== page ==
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A survey of patients’ attitudes to upper gastrointestinal endoscopy identifies the value of endoscopist–patient interactive factors
  1. T Hydes,
  2. A Yusuf,
  3. DS Pearl,
  4. TM Trebble
  1. Department of Gastroenterology, Queen Alexandra Hospital, Portsmouth, UK
  1. Correspondence to Timothy M Trebble, Department of Gastroenterology, Queen Alexandra Hospital, Southwick Hill Road, Cosham, Portsmouth, PO6 3LY, UK; tim.trebble{at}porthosp.nhs.uk

Abstract

Objective To determine patients’ self-reported preferences and expectations for outpatient upper gastrointestinal (UGI) endoscopy, including patients’ priorities in obtaining a satisfactory healthcare experience, preprocedure anxiety and its causes, and preferred staff roles.

Design A composite, dedicated endoscopy questionnaire was used. This included demographic information, validated Likert scale anxiety-related questions and a 15-point ranking scale of aspects of care (1=most important to satisfaction; 15=least important).

Setting and patients Unselected patients attending for an elective UGI endoscopy at two separate units were surveyed on randomly identified days.

Results A total of 202 out of 254 patients agreed to participate (79.5%). The values identified as most important to patients included technical skill (2.8) and personal manner of the endoscopist (4.9) and the nurses and support staff (5.8), control of discomfort (5.6) and adequacy of the preprocedure explanation (5.8). The factors considered least important included noise levels (12.5), privacy (10.7) and cleanliness (8.7). Moderate to severe anxiety was recorded in half of the patient cohort, predominantly due to anticipation of pain or the results of the procedure. Most patients preferred the endoscopist to discuss the findings of the endoscopy but expressed no preferences regarding the preprocedure explanation.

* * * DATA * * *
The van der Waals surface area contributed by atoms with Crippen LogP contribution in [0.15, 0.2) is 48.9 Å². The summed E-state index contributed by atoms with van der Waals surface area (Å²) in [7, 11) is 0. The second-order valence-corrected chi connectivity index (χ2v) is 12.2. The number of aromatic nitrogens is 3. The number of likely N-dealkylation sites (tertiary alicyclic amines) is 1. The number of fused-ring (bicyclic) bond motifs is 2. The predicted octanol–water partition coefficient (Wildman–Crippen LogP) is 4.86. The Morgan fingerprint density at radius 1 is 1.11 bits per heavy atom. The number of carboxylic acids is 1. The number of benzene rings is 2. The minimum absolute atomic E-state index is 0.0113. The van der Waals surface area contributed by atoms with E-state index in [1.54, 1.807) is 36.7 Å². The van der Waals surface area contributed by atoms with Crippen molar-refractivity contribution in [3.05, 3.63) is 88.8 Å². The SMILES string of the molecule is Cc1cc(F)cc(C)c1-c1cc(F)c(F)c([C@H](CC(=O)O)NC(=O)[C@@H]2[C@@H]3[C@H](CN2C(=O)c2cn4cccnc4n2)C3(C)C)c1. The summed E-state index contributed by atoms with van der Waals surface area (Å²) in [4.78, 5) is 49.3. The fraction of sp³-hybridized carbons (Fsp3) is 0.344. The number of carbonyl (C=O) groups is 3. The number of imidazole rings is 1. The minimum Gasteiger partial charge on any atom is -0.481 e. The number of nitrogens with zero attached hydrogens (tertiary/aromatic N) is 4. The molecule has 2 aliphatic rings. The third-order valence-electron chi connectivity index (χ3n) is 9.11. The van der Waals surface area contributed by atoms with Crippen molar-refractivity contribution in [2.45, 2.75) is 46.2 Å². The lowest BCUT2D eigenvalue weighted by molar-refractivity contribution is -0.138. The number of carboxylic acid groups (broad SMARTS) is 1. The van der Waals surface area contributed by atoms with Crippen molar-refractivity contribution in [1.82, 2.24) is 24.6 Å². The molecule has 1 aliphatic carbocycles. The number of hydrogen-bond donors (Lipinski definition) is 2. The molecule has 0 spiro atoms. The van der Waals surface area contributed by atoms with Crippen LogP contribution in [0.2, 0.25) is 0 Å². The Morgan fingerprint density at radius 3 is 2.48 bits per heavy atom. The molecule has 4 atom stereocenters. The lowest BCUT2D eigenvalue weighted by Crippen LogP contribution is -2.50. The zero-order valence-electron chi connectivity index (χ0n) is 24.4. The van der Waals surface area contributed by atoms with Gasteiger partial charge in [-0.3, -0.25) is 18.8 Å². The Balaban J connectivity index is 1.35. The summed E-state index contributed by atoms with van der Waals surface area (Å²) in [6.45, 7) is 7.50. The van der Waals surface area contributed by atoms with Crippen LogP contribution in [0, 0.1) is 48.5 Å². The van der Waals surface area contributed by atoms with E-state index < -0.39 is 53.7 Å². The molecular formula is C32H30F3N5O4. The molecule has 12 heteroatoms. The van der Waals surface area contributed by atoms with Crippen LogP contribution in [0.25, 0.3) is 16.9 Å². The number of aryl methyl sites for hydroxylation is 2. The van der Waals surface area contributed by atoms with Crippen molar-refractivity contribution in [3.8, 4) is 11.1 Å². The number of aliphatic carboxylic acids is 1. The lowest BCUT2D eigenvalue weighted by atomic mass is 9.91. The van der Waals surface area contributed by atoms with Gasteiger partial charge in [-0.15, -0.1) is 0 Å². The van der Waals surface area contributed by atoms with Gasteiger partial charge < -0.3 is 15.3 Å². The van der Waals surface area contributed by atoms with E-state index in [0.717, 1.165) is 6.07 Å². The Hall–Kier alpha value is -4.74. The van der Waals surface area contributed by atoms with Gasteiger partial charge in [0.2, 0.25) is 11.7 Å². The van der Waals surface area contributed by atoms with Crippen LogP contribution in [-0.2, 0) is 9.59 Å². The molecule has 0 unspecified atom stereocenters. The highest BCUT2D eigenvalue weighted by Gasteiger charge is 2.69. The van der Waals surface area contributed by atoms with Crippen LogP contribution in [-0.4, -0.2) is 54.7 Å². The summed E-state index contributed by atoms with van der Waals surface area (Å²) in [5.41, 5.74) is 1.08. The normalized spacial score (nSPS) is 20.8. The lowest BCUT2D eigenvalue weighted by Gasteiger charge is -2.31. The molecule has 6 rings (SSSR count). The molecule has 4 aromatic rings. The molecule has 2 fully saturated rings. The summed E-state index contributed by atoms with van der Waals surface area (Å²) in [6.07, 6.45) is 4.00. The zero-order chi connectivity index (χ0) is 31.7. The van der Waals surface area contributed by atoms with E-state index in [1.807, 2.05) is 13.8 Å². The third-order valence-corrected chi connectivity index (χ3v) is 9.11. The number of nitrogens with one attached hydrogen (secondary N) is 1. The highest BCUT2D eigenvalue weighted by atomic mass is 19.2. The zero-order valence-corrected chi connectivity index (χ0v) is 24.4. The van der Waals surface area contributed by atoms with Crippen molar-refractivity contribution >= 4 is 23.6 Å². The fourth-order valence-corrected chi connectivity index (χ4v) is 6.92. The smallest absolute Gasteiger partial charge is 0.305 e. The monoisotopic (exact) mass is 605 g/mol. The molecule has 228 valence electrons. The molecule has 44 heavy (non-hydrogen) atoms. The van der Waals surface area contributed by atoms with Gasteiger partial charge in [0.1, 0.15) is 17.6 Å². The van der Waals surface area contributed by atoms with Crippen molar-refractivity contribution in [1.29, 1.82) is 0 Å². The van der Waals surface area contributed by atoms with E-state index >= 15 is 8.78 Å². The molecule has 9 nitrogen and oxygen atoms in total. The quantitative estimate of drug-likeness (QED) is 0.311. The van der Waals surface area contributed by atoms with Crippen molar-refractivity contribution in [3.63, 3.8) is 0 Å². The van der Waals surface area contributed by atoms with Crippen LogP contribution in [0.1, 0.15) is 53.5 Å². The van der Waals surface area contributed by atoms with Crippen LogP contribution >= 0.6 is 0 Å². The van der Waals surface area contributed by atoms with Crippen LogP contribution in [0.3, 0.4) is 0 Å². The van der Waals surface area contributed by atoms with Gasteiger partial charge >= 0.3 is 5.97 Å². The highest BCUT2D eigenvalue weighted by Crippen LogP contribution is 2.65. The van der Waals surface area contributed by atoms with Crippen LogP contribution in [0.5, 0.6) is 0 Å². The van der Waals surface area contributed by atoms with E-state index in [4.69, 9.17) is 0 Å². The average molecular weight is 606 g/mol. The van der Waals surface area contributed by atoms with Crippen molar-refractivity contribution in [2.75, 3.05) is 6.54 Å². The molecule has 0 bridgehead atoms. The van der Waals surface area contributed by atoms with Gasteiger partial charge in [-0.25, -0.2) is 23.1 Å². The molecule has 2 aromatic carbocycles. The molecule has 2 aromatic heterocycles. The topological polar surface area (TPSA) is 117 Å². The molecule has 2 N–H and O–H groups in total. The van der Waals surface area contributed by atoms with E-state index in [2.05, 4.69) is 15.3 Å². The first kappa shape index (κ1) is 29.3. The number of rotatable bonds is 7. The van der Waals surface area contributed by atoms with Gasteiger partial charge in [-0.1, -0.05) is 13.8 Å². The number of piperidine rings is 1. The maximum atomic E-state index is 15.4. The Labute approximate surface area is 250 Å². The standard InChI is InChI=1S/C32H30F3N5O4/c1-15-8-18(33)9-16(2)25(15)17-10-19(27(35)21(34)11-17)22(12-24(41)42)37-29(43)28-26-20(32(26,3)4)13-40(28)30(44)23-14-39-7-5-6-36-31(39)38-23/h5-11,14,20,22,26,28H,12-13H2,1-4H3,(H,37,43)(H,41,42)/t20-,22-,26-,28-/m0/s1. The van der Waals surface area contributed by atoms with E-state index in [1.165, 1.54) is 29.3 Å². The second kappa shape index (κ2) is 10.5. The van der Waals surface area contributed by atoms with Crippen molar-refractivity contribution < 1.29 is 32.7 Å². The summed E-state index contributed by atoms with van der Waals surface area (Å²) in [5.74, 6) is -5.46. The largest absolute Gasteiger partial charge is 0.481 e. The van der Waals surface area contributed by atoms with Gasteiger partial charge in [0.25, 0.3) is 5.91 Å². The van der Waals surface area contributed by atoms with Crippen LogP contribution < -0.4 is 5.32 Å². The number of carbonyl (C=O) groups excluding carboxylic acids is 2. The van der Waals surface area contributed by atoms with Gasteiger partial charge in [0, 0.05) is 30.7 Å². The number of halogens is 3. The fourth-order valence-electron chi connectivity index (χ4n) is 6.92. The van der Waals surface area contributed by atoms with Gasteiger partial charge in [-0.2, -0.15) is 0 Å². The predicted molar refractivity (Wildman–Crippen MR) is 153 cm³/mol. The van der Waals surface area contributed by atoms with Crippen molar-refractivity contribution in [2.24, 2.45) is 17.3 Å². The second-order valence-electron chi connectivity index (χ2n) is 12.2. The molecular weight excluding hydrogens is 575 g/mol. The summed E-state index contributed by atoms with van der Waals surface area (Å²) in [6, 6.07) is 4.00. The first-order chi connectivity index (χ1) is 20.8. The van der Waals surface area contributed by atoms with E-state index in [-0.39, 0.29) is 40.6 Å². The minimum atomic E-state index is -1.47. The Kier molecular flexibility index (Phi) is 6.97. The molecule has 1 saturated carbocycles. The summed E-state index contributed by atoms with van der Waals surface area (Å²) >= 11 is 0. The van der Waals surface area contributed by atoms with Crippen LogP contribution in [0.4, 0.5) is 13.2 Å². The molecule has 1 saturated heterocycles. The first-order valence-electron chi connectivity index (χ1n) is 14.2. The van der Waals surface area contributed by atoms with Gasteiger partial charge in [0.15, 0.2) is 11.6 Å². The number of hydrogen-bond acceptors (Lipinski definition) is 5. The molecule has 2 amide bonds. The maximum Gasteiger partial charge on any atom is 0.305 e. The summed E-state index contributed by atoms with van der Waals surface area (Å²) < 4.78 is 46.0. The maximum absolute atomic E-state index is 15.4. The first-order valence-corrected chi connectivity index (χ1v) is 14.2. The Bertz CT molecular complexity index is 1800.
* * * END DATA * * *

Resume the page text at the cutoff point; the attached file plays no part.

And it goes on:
Conclusion Patients undergoing UGI endoscopy appear to highly prioritise aspects of care relating to interaction with the endoscopist and the procedure itself. Environmental factors are considered to have much less value. These findings may assist in service redesign around patient-centred care and the development of patient satisfaction surveys in endoscopy.

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Footnotes

  • Competing interests None.

  • Ethical approval The protocol was reviewed by the Portsmouth and South East Hampshire Research Ethics Committee as a service evaluation and subsequently by the Clinical Governance Committee for Portsmouth Hospitals NHS Trust.

  • Provenance and peer review Not commissioned; externally peer reviewed.

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